The result of the weekend was heartbreaking. It wasn’t heartbreaking because Labor didn’t win but because the Coalition did. By all accounts it was an unpredicted win but to say that the outcome isn’t shocking does have a slither of truth. Labor’s agenda was perhaps the most ambitious it had had in a long time, but the ambition was not consistent and had a gaping hole in it: Adani.
And this is why the result was heartbreaking: it was won over a mine that on best estimates would create no more than 1500 direct jobs.
Adani was not the only factor that led to a Coalition win. The stoking of fear, racism, Bill Shorten’s popularity etc. most certainly played a role. However, the Coalition and their successful prosecution of the ‘jobs or climate action’ dichotomy was a deciding factor, if not the deciding factor. It worked because Labor’s messaging was confused. Labor effectively sat on the fence using various unconvincing excuses to not come out for or against the Adani coal mine. The legal and trade issues stopped Labor from ruling it outright while presumably, the impending climate catastrophe stopped Labor from being for the mine. Undoubtedly the internal divisions within unions and Labor had a role: it is well known the Mining Division of the CFMMEU in QLD were very much in favour of this mine. Ultimately, it was an electoral play that failed – a bid to minimise bleeding votes to the Greens down south while not losing votes up north. It failed on both these fronts, particularly up north. The overall campaign silence on Adani meant Labor implicitly gave weight to the jobs narrative as it presented no alternative vision that would mean employment while taking climate action. It is always challenging to sell big picture policies like what climate action requires, but what Labor offered was not even close to that. So why should we blame Queenslanders for voting so?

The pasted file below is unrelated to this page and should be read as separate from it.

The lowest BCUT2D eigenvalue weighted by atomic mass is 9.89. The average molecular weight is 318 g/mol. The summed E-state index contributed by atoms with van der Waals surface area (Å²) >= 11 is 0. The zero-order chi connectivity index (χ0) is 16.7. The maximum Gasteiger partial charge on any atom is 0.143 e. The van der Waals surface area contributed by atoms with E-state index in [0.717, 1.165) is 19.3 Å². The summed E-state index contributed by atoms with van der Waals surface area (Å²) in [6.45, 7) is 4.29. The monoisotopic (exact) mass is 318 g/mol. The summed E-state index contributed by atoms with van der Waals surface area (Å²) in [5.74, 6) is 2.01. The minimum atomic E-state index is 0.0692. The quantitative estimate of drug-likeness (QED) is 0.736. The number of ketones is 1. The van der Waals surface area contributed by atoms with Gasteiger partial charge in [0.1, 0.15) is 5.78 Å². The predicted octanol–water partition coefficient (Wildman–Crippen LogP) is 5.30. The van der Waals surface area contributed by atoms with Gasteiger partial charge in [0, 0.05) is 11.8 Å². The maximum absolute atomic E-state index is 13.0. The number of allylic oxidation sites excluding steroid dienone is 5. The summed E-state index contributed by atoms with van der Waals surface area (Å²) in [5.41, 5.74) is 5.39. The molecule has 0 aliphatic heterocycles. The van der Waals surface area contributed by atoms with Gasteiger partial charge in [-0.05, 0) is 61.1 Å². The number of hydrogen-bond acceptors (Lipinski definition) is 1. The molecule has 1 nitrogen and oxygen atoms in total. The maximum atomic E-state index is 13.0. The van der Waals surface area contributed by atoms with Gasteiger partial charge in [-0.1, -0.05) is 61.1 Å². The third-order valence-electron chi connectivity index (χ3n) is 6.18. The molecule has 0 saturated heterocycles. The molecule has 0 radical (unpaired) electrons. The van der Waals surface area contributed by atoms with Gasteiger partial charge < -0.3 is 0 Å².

The electorates that surround and inhabit the coal basins of Queensland have high rates of unemployment and earn significantly less than the national average. The division of Capricornia which houses the Adani mine base and covers a lot of the Galilee basin is according to the McKell Institute, one of the most disadvantaged in the country. Similarly, the nearby electorates of Hinkler, Wright, Maranoa, Kennedy, Wide Bay and Flynn that cover either the Galilee basin or other basins are all in the most disadvantaged quartile. Many of these electorates are on the verge of becoming the sort of post-industrial derelicts that frequent the North of England. No one cares about complex reforms to dividend imputations or even wage increases when you’re unemployed. This gets to the heart of the problem with the platform – it was not too ‘bold’ as some commentators have attempted to justify; it was not bold enough. As comrade Osmond Chiu correctly identified, the platform represented the uneasy mating of the third way social liberalism with traditional labourism. This created gaps and left Labor floundering on issues like Adani.
Labor could have neutralised the issue with a Green New Deal. It would incorporate a job guarantee that simultaneously offers a radical and necessary climate policy while dealing with anxieties of unemployment. Initiating massive green infrastructure projects funded by proper enforcement of corporate tax avoidance and the sale of bonds is a winning formula. Not only does the policy have a substantial economic grounding, but it would also enable the type of simple populist rhetoric that wins elections. It is one thing to promise jobs like the Coalition did and entirely different thing to guarantee them.
Confronting the issue of funding of a Green New Deal will be an uphill battle. It will be difficult to justify the huge cost of the program and deal with the question “But how is this going to be paid for?”. The prevailing idea that the government is a household where expenses and income must be balanced is an economic fallacy that will need to be taken on: this is the neoliberal framework which all policies have been justified in since days of Hawke. The task will be tough, but this is the only path forward for Labor if it is to confront the climate emergency and be electorally viable to the working class.